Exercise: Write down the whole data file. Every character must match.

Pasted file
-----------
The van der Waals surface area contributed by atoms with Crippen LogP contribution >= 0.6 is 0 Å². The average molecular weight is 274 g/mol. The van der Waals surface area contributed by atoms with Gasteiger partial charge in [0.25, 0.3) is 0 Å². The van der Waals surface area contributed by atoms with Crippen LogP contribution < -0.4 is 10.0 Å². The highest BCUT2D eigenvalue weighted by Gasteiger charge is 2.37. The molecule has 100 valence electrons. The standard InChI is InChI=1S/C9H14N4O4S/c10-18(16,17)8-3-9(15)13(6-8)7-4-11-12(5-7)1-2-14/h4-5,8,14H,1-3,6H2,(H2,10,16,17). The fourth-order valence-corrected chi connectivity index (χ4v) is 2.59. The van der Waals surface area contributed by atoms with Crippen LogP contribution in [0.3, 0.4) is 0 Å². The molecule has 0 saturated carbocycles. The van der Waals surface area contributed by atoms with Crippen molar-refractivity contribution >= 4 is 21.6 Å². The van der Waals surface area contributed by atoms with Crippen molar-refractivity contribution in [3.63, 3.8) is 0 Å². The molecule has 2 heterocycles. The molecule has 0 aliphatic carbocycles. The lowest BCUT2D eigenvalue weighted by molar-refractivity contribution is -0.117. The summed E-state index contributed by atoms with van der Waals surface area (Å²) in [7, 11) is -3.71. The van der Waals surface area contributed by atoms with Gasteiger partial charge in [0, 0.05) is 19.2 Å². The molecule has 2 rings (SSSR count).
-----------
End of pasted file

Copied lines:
The van der Waals surface area contributed by atoms with Crippen LogP contribution >= 0.6 is 0 Å². The average molecular weight is 274 g/mol. The van der Waals surface area contributed by atoms with Gasteiger partial charge in [0.25, 0.3) is 0 Å². The van der Waals surface area contributed by atoms with Crippen LogP contribution < -0.4 is 10.0 Å². The highest BCUT2D eigenvalue weighted by Gasteiger charge is 2.37. The molecule has 100 valence electrons. The standard InChI is InChI=1S/C9H14N4O4S/c10-18(16,17)8-3-9(15)13(6-8)7-4-11-12(5-7)1-2-14/h4-5,8,14H,1-3,6H2,(H2,10,16,17). The fourth-order valence-corrected chi connectivity index (χ4v) is 2.59. The van der Waals surface area contributed by atoms with Crippen LogP contribution in [0.3, 0.4) is 0 Å². The molecule has 0 saturated carbocycles. The van der Waals surface area contributed by atoms with Crippen molar-refractivity contribution >= 4 is 21.6 Å². The van der Waals surface area contributed by atoms with Crippen molar-refractivity contribution in [3.63, 3.8) is 0 Å². The molecule has 2 heterocycles. The molecule has 0 aliphatic carbocycles. The lowest BCUT2D eigenvalue weighted by molar-refractivity contribution is -0.117. The summed E-state index contributed by atoms with van der Waals surface area (Å²) in [7, 11) is -3.71. The van der Waals surface area contributed by atoms with Gasteiger partial charge in [0, 0.05) is 19.2 Å². The molecule has 2 rings (SSSR count).